Spartans scuffling at quarterback during six-game skid
EAST LANSING, Mich. (AP) -- His team in a freefall, Michigan State coach Mark Dantonio acknowledged the Spartans are scuffling along at quarterback.
"We lost a guy who was there for three years," Dantonio said, referring to the graduated Connor Cook. "We have a fifth-year senior (Tyler O'Connor) who knows our system, but he's in a lot of situations for the first time. Damian Terry and Brian Lewerke are the same. The quarterback situation is in flux, and whether it's due to injury or production, you're going to have inconsistency."
Lewerke is out for the season after suffering a broken leg against Michigan last weekend, leaving O'Connor and Terry listed on the depth chart. Dantonio said there were no plans to add freshman Messiah DeWeaver, who has been redshirted, to the mix at quarterback.
"I never say never, because you don't know what's the next thing we have to deal with," Dantonio said Tuesday. "But at this point it's highly unlikely we'll take a redshirt off a guy. We'll try not to, let's put it that way."
Michigan State (2-6, 0-5 Big Ten) plays at Illinois (2-6, 1-4) on Saturday. The Spartans have won 12 of the last 13 meetings with the Fighting Illini, the last a 42-3 victory in Champaign in 2013, and they must win their last four games, including a home game with Ohio State, to become bowl eligible.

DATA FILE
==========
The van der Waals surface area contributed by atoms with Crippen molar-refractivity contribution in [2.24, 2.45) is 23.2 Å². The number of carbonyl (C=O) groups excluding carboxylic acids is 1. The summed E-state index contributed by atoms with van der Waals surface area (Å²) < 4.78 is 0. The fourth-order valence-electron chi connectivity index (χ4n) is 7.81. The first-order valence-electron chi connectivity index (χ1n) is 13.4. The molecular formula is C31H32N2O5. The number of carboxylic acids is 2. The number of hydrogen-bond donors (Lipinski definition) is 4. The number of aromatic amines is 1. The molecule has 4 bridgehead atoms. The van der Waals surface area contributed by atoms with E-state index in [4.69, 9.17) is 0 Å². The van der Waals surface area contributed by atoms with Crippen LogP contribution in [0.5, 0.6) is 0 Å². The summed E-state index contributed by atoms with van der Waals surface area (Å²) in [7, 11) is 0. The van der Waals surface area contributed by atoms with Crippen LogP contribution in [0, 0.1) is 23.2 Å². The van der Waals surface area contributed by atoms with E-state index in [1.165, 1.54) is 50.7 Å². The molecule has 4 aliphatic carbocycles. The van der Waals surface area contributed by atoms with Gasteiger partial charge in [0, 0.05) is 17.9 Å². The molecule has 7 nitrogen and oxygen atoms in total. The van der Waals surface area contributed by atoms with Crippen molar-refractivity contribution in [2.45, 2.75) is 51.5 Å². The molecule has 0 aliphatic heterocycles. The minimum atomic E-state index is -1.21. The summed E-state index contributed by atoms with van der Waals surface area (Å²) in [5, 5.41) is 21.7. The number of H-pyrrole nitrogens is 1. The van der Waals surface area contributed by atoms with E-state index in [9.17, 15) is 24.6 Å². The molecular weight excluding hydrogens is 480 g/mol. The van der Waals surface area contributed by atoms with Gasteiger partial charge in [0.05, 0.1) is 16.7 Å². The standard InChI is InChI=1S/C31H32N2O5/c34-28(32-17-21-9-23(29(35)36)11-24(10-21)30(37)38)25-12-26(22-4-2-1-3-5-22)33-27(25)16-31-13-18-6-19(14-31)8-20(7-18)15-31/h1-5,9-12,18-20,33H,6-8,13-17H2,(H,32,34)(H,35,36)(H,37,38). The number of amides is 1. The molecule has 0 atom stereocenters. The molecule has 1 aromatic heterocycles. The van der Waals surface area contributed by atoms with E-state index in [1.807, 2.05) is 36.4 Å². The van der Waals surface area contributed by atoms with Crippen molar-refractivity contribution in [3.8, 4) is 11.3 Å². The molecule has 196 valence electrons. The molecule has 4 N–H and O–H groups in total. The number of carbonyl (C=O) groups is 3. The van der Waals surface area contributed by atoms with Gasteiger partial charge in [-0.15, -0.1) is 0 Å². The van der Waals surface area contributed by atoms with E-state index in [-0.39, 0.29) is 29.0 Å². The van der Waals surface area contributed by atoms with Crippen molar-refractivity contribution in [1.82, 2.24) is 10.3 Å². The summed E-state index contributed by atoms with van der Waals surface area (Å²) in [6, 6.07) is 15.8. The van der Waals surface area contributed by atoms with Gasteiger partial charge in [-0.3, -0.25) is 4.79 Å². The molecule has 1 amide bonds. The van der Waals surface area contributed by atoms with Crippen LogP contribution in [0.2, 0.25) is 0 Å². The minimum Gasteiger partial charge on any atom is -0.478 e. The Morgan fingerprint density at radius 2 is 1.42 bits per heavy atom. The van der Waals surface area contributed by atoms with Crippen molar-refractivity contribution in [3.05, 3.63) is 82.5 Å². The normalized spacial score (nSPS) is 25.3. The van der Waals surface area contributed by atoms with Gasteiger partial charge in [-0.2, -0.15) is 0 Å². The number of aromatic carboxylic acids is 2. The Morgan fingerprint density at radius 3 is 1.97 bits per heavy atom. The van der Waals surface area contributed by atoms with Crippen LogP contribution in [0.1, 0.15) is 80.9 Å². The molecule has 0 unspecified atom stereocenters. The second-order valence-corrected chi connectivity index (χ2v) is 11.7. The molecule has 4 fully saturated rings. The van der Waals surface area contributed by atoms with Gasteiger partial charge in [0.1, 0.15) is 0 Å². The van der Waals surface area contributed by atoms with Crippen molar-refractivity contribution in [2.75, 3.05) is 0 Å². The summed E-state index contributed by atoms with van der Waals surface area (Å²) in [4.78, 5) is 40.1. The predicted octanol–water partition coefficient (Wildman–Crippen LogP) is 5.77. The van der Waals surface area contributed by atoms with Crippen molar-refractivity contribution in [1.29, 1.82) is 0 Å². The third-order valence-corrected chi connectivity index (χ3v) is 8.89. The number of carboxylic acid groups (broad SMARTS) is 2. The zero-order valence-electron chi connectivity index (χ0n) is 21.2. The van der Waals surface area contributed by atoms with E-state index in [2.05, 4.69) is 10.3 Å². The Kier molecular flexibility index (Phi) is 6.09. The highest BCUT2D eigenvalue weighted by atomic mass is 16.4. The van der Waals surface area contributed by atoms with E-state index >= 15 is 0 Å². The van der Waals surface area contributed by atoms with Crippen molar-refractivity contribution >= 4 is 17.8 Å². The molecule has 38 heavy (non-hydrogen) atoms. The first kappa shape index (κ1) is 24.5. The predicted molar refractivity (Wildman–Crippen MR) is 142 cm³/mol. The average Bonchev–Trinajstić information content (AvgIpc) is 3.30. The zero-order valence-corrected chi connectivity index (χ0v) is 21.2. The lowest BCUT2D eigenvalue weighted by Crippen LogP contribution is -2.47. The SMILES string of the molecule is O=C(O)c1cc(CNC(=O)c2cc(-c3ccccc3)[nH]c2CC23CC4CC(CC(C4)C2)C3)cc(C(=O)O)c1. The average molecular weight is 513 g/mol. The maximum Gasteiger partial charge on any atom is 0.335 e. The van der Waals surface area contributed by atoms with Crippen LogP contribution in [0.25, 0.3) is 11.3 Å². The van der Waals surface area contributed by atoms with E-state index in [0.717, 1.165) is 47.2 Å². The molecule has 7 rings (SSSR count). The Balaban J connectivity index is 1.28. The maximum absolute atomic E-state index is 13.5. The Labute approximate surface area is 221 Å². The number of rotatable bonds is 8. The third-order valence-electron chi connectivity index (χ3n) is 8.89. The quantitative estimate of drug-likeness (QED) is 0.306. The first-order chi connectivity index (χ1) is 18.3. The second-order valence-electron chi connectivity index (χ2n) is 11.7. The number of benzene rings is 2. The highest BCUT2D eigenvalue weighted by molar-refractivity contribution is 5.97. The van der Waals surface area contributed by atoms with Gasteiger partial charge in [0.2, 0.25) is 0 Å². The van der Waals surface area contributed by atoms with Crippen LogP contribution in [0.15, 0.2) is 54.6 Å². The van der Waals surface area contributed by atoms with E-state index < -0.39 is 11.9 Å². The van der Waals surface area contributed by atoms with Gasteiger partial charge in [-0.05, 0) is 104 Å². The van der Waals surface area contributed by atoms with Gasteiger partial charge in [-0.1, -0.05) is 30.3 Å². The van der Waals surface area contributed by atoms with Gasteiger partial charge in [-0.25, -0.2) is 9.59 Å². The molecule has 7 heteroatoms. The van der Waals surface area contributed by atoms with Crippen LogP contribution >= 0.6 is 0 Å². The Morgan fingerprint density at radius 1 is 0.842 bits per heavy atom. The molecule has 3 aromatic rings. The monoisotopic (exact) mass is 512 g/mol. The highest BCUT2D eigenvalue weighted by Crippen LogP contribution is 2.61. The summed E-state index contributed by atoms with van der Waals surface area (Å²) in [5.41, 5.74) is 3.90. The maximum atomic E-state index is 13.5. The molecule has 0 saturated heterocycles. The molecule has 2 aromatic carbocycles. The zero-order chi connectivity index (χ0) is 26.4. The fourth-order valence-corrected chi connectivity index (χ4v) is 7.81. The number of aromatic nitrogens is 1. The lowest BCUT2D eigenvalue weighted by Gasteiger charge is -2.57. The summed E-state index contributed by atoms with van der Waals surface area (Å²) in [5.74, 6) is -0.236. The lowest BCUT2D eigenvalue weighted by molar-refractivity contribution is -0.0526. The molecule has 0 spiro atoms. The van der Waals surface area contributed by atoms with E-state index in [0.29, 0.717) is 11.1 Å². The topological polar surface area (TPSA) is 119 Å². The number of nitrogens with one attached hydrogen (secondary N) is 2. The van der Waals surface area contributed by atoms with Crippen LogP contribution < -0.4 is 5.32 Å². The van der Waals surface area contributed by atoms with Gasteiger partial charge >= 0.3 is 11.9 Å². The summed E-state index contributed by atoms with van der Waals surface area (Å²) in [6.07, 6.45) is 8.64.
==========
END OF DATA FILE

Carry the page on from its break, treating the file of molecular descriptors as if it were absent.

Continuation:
O'Connor said his team will have to avoid a letdown this week.
"It's easy to get hyped for Michigan," he said Saturday after losing to the Wolverines. "It's going to be tougher than ever to get everyone hyped up this week."
Throughout their six-game skid, the Spartans either led or got themselves in a position to win each week.
"We've had opportunities to win every single game we've played," Dantonio said. "I thought we had a chance to win against Michigan, and we didn't. We had to play error-free, and we weren't."
Michigan State has struggled on both sides of the ball this season. Last year, it was 6-1 in games decided by one or less scores
"Right now, that's not occurring," Dantonio said. "There's answers to our problem. We have to identify those answers , change and get back to what we were doing."